Gold prices have biggest weekly fall for a year as US economy keeps strengthening
Published 08/11/2015 | 02:30
A "pretty darn strong" US employment report is pretty darn bad for gold, it would appear. Bullion headed for the biggest weekly drop in a year after payrolls surged and wage growth accelerated in October, boosting the case for the Federal Reserve to raise interest rates.
Higher rates cut the appeal of the metal, because it doesn't pay interest or give returns like assets such as bonds or equities.
Gold is on its way to a third straight weekly loss as signs of resilient US growth increase the chances that Fed officials will tighten monetary policy soon. Fed chief Janet Yellen said in a congressional hearing this week that a move on rates in December is a "live possibility" if economic data hold up.
The dollar jumped after the payrolls report.
"The Fed is determined to move, and now they have the fuel to do it," said Mike McGlone, director of research at ETF Securities in New York. "That number was pretty darn strong, and there's not much we can do about it. Higher yields, a strong dollar and Fed tightening are all bad for gold."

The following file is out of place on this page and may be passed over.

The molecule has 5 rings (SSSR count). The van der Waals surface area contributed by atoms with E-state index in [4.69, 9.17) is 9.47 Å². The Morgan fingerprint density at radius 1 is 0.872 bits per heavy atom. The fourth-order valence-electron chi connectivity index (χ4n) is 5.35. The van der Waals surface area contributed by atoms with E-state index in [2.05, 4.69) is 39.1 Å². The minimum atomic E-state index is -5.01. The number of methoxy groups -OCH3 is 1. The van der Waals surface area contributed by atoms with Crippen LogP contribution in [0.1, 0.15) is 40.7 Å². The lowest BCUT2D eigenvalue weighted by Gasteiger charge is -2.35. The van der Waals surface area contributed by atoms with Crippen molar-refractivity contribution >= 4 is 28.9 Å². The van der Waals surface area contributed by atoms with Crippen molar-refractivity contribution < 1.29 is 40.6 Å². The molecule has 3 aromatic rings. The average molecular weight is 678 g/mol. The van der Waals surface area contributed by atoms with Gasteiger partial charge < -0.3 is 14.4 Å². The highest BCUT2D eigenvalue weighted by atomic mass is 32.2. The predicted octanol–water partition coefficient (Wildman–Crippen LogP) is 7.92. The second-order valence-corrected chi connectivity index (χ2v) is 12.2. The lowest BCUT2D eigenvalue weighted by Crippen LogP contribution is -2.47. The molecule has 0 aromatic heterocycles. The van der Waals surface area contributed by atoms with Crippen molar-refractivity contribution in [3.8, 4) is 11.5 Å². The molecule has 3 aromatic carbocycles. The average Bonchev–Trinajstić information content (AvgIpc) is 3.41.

Gold futures for December delivery fell 1.6pc to $1,086.80 an ounce on the Comex in New York on Friday. Prices are down 4.8pc on the week, heading for the biggest such loss since October 31, 2014. Call options on gold (giving owners right to buy December 2015 futures at $1,150 an ounce) fell 63pc.
The option was the most active on Friday morning, with 743 contracts trading. Put options climbed. Gold prices remain far off the all-time high reached in April 2011, when the precious metal touched $1,923 per ounce as the global economy wobbled.
The addition of 271,000 jobs exceeded all estimates in a Bloomberg survey of economists. The median forecast called for a 185,000 advance. Average hourly earnings climbed from a year earlier by the most since July 2009, the US government report showed on Friday.
Currency traders on Wall Street boosted the odds of a rate increase happening next month to 70pc - a sharp rise from 56pc on Thursday, Fed-fund futures data show.
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